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Autism Resources
Our resources are designed to help you learn more about autism,
and to give you information and strategies to deal with the wide
range of challenges facing every family. With these tools, you
and your family will build the capacity for self-management,
self-advocacy, academic success and, hopefully,
a better, happier life.

Resources

Employment

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Among adults with autism, nearly 85% are unemployed. The opportunity to have a job or career offers a quality of life that many adults on the spectrum do not have. As they are beginning the job search, just “being there” will help change your son or daughter’s perspective on the world. Keep in mind that during this process you are a mentor, even though your child may be an adult. In order to help them have a successful job search, aid them in identifying strengths and weaknesses while teaching your son or daughter how to promote themselves. This counseling will provide both professional and psychological support to your child. Once your child has received a job, it is no longer your responsibility to intervene on their behalf at the job site, but rather counsel them from home and monitor their development on regular basis. Lastly, advise your son or daughter on how to properly search for jobs, complete applications, and what to do during an interview. For interview training, be sure to review the proper voice tone, facial expressions, nonverbal communication, and eye contact.

Although it is difficult for those on the spectrum to find a job, several organizations and websites have been created to not only locate the proper employment, but also assist with independent living accommodations. Most with autism spend their life surrounded by friends and family, making it difficult to move out as an individual adult once finding a job, even if they have been eager to take control of their own life. There are some adults with autism who still need constant supervision, but others can live independently once provided with the proper opportunities to socialize and live as non-disabled people within the community.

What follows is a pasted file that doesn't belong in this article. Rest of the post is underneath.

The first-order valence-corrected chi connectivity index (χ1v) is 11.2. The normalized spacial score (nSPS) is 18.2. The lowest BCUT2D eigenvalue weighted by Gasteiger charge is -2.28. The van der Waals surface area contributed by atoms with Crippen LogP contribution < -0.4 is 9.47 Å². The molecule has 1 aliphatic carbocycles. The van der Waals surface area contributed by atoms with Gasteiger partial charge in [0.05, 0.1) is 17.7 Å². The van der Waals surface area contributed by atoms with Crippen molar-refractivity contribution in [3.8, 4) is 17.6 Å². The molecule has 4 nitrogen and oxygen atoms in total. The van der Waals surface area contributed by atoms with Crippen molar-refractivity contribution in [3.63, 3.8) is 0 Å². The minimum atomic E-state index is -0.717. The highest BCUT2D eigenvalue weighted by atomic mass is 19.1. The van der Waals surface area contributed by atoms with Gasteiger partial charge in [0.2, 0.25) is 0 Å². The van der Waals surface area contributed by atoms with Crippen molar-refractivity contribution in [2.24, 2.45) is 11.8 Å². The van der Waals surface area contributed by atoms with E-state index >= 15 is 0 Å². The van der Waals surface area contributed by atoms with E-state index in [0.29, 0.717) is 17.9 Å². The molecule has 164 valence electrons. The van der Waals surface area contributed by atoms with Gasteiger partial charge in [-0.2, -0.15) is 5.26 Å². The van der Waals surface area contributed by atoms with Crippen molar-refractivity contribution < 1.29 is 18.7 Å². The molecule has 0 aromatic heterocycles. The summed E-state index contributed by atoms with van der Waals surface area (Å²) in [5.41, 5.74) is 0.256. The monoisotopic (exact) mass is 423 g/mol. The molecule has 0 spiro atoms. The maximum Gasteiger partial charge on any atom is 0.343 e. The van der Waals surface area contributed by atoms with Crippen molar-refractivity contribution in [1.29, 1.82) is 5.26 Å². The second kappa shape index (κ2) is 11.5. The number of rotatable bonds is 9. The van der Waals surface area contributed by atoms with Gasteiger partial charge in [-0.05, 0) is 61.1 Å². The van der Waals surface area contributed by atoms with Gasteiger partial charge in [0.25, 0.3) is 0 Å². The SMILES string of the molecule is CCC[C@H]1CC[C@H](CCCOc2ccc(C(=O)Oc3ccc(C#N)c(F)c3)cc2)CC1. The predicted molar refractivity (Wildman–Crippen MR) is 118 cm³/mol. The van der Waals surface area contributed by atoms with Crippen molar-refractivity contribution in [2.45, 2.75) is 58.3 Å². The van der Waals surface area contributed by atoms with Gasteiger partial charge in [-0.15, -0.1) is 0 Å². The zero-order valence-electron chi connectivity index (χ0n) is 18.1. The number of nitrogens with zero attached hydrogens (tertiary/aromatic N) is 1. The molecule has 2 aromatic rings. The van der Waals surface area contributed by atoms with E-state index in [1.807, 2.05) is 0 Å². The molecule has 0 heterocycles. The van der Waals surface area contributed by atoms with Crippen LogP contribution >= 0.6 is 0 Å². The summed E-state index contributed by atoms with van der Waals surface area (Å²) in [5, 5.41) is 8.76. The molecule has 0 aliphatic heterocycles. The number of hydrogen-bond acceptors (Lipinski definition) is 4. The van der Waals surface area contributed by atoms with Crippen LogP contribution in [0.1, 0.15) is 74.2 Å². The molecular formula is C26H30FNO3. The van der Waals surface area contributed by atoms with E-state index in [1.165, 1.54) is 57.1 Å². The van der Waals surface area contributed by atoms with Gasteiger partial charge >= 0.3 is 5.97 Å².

Autism Delaware

This program seeks to help adult diagnosed with an autism spectrum disorder find employment and proper living arrangements anywhere in the state of Delaware. Once enrolled in this program, adults with autism should expect to receive individualized supports which may include the following: assessment, placement, job development, job training, and other follow-along services. Many with autism will tend to succeed in careers that are detail oriented and require little interaction with peers, such as computer sciences or research. Their job coach program will assist the adolescent or young adult with autism in obtaining a job and provide onsite support and assistance, or basically creating a job for a specific person.

Furthermore, Autism Delaware will assist adults with autism in locating sheltered employment and residential services, allowing each individual to live as independently as desired.

Association of People Supporting Employment First (APSE)

This association works to make the general public and employers aware of the vast need of employing those with disabilities. In addition to advancing equitable employment, APSE also provide opportunities for adults with disabilities to engage in community life, control their personal resources, seek employment, and work in competitive settings. For those with a disability looking for employment, simply locate your local APSE chapter to begin your job search today.

Autism Job Board

The idea behind autismjobboard.com website is to allow you to look for employers who will hire passionate and qualified employees. While this website is not full proof in instantly finding you a job, it does present a group of employers willing to consider applicants with autism for various positions.

Getting Hired

Similar to the previous website, gettinghired.com seeks to connect employers with potential employees with disabilities through an online interface. This allows the disabled people to search for the job want, and for the employer to review qualified applicants with ease knowing they are from reliable services and resources.

 

References

Getting Hired (2015) www.gettinghired.com

Autism Job Board (2015) www.autismjobboard.com

Autism Delaware (2014) Employment Living Arrangements

Association of People Supporting Employment First (2014) www.apse.org